19. Well as far as i can see There are no parallel line not in the real world and not outside any real world ( Plato) it just two words " Parallel " and "line".
    and the question is way these words relate to mathematics language ?
     
  20. Draw a set of 4 horizontal parallel "x" lines, and 4 vertical "y" lines that intersect to form a square grid. This should make 16 squares. Within each sqaure, draw a circle that is just large enough to fit snuggly in each sqaure. Then pick a point on the paper somewhere within the squares and mark it with a pencil or pen. Next, using a ruler, measure a straight line from the center of every circle through the point you marked on the paper and where your ruler intersects the circumference of the circle, mark a pencil dot. Do this for all 16 circles. After you have completed this step, connect all the dots on each circle within each collumn and row you made on each circle's circumference. You will notice that there exists an underlying series of varying curves by the pattern of dots you made on the circles' circumferences that get more extreme as you approach the point on the piece of paper. This curvature is pretty obvious with just sixteen circles, but if you were to fill in 1,000 overlapping circles within that square grid and repeat the steps above, you would notice a pronounced curvature, that almost seems like Einstein's curved space. If this grid were without bounds, then the degree of curvature of space would approach zero as you go further and further from the point in space you marked on the paper. It is presumable that any where within a finite distance of the point, the space that we formed by the method mentioned above, has negative curvature. It is presumable that as you approach an infinite distance from the point on the paper, the curvature of the space we made, approaches zero. The question I have is as follows: is there a solution such that the arbitrary negative curvature of the mathematical space mentioned above exactly equals the degree of negative curvature of space-time predicted for an object composed of x number of oscillators with a mass m kilograms?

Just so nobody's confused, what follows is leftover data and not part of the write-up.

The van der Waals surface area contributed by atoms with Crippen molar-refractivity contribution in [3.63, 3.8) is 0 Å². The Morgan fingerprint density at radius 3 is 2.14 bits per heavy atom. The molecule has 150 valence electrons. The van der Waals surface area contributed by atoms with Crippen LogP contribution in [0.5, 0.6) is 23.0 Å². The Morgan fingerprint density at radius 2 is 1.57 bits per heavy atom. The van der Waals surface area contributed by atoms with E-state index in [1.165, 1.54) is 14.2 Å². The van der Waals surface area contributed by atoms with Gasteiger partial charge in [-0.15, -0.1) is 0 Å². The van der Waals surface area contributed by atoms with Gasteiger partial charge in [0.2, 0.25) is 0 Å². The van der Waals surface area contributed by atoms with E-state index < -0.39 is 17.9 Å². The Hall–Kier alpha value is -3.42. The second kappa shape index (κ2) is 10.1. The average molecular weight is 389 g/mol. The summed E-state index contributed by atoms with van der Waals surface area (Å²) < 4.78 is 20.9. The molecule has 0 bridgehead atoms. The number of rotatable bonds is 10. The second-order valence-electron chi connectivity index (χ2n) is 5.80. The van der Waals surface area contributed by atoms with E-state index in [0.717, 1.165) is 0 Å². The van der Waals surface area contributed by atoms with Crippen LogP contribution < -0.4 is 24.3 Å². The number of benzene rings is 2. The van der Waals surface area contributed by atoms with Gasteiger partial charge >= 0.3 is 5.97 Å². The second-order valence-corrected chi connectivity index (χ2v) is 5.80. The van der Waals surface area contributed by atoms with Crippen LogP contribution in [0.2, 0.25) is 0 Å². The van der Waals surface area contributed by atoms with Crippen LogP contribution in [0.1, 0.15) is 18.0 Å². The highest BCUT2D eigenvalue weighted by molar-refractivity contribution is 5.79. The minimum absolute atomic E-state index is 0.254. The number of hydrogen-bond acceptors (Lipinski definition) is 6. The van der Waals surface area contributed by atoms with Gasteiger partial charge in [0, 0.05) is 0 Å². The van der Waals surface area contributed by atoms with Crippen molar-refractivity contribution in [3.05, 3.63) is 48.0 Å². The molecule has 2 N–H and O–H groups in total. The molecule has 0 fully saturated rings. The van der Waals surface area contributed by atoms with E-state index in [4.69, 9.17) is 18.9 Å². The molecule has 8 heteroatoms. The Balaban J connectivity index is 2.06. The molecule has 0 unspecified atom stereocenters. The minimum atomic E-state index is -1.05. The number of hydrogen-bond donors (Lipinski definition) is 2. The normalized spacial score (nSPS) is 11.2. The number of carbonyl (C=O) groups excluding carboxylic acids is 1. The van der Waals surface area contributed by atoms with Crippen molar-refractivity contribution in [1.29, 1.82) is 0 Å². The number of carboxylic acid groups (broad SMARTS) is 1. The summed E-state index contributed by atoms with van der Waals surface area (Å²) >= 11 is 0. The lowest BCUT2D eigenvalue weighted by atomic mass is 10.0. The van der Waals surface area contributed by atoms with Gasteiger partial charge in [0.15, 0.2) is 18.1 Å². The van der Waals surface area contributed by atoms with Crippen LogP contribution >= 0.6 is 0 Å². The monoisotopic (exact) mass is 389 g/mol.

Inquistively,

    Edwin G. Schasteen
     
    Last edited: May 1, 2004
  21. Checked the link but don't know which bit you meant me to read. Interesting that Gurdjieff's name should come up here. What's the connection?

    I'm no mathematician but at least know what hyperbolic and (er, what's the other one called) are, roughly.

    I asked the question out of a growing interest in Euclid's fifth postulate.

    I'm going to take it that parallel lines are lines on the same plane that never meet when extended infinitely in both directions. Is that ok?

    Edwin - solution to follow shortly. :biggrin:
     
    Last edited: May 4, 2004